Virtually all American conservatives believe that Christianity is one of the most important things to conserve. Even conservative non-believers pay lip service to Christianity, fearing to offend believers.
Part of Revilo P. Oliver’s ongoing “education” in the post-World War II conservative movement was his realization that Christianity was part of the problem, i.e., that the desire to conserve Christianity made it impossible to conserve anything of genuine value.
Christianity, he concluded, teaches false values that promote weakness and irrationality. The role of the Jews in the Bible also gives them enormous and detrimental spiritual and secular power in Christian lands. Beyond that, Christianity is the product of an alien culture and race, which has thus constricted and perverted all aspects of the Western soul and civilization.
If the white race is to save itself, he reasoned, it will have to free itself of Christianity. Thus Professor Oliver abandoned his earlier attempts to accommodate Christianity, such as his book Christianity and the Survival of the West, and became an increasingly open and trenchant critic.
The Origins of Christianity is Professor Oliver’s attempt to understand Christianity by situating its origins in the broader context of what Spengler called the “Magian” culture, which is ultimately rooted in Persian Zoroastrianism. Begun in 1980, it was left unpolished on his death in 1994.
The Origins of Christianity, like Professor Oliver’s other late work The Jewish Strategy, is one of his freshest and frankest books. Approaching the end of his life, he wears his immense erudition lightly as he seeks to pass on the most urgent and hard-won truths necessary for the survival of Western man.
Chapter 1: Religion
Chapter 2: The Triple Function
Chapter 3: Monotheism
Chapter 4: Theodicy
Chapter 5: Ritual and Aryan Worship
Chapter 6: Shamans
Chapter 7: Lying for the Lord
Chapter 8: Theoktony
Chapter 9: Zoroaster
Chapter 10: Zoroaster’s Creation
Chapter 11: The Great Überwertung, Psychic Magic, God’s House, Buddhism and Tapas
Chapter 12: Ahura Mazda
Chapter 13: Later Zoroastrianism
ABOUT THE AUTHOR
Revilo Pendleton Oliver (1908–1994), Professor of Classics at the University of Illinois, was a man of stunning erudition: he read eleven languages, including Sanskrit, and for more than half a century wrote scholarly articles in four languages for leading academic publications in the United States and Europe. Born in Texas, Revilo Oliver received his undergraduate degree at Pomona College and his doctorate at the University of Illinois under William Abbot Oldfather. His first book was The Little Clay Cart, an annotated translation of the Sanskrit Mrcchakatika, published by the University of Illinois in 1938.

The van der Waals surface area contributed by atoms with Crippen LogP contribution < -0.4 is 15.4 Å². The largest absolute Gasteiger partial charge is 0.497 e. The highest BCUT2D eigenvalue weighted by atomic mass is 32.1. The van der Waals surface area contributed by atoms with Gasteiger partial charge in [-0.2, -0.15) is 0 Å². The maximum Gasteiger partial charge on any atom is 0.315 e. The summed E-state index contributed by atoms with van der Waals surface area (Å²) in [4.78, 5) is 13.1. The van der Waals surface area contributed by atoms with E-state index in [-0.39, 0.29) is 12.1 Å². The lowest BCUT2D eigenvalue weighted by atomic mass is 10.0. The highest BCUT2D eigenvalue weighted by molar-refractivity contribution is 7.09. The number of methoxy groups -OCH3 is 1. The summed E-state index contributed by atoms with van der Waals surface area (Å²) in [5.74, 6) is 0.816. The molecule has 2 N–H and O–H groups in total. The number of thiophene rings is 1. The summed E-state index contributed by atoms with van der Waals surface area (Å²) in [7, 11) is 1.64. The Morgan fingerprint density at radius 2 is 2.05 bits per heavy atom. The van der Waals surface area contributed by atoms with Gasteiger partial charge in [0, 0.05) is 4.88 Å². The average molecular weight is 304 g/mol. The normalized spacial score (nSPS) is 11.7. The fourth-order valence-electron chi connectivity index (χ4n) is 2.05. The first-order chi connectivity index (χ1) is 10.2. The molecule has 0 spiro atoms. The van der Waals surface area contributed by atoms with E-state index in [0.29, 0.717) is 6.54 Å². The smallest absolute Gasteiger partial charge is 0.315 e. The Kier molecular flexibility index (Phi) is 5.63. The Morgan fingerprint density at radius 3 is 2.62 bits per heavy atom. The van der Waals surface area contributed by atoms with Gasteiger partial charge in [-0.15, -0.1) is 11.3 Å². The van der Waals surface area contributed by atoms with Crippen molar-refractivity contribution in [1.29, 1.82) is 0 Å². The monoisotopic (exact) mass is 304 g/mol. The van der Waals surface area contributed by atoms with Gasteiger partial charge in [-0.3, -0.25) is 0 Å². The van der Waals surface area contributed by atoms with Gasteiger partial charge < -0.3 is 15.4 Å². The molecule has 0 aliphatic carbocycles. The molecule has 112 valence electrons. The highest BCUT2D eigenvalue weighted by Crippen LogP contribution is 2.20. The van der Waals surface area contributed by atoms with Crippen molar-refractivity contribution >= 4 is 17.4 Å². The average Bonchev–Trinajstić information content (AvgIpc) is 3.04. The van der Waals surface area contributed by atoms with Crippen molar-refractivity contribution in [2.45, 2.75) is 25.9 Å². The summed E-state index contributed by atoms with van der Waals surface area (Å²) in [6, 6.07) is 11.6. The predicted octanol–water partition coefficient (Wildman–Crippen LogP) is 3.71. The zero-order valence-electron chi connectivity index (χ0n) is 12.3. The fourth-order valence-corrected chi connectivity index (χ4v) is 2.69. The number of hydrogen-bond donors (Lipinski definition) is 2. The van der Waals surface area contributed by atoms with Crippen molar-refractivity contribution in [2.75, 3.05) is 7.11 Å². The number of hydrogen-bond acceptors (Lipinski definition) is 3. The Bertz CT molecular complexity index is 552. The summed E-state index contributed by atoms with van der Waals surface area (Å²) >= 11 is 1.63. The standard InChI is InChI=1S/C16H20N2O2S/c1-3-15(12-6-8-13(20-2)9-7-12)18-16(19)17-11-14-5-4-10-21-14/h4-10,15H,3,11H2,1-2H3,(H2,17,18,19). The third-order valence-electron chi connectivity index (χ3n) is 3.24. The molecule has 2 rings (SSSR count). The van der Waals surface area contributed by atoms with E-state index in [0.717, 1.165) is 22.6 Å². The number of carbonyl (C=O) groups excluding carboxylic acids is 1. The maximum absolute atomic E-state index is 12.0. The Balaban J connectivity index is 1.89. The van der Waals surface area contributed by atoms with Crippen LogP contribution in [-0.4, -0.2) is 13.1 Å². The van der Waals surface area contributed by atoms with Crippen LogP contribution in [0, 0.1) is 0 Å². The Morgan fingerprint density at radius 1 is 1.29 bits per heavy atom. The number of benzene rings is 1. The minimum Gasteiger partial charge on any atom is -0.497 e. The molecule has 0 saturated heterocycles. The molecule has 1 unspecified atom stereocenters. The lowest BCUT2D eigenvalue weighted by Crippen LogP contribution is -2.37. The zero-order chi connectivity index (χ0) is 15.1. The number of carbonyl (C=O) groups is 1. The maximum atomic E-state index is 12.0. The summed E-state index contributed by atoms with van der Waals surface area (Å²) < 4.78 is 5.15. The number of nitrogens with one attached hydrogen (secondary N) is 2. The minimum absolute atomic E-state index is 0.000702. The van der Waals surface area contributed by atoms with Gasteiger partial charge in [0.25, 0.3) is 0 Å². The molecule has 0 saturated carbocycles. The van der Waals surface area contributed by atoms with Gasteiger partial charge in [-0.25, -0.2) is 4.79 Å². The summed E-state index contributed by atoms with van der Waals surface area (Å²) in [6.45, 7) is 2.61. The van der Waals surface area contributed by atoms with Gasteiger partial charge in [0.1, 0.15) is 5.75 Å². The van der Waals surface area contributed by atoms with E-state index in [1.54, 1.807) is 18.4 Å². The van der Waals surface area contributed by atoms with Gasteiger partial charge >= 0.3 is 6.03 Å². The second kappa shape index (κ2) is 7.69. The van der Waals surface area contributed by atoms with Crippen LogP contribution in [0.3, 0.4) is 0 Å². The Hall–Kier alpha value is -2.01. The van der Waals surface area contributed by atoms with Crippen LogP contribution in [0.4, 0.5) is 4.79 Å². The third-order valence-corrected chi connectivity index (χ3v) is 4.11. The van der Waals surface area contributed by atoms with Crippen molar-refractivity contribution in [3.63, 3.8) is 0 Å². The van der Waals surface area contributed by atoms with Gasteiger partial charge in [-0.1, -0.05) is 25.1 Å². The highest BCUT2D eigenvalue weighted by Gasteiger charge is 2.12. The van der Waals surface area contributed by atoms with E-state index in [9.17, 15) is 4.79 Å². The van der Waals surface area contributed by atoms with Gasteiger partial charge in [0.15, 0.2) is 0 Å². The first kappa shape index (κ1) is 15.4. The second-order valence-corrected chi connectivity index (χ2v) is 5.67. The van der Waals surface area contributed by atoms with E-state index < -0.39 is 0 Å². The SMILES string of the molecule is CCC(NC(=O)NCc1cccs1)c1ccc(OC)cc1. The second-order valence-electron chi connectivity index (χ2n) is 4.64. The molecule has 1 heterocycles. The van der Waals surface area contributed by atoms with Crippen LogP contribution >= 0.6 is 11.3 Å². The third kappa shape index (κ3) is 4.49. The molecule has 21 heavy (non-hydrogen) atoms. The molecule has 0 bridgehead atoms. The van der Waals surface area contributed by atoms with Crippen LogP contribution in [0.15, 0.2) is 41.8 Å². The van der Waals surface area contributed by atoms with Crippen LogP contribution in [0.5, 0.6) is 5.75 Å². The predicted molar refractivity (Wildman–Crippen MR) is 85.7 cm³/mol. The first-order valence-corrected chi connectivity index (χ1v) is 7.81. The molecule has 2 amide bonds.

During World War II, he worked in a highly secret cryptographic agency of the War Department in Washington, DC, and was cited for outstanding service to his country. After his work for the War Department, Dr. Oliver was awarded a Guggenheim Post-Service Fellowship, and during the years 1953 and 1954 he traveled to Italy on a Fulbright Research Fellowship to study Italian Renaissance manuscripts.
In 1954, alarmed by the ongoing political subversion of the United States, Professor Oliver threw himself into conservative activism. He participated in the creation of National Review magazine; he was one of the founders of the John Birch Society; he made numerous speeches before patriotic groups; he wrote hundreds of articles and reviews. Eventually, his disillusion with the conservative movement led him to become an avowed racial nationalist.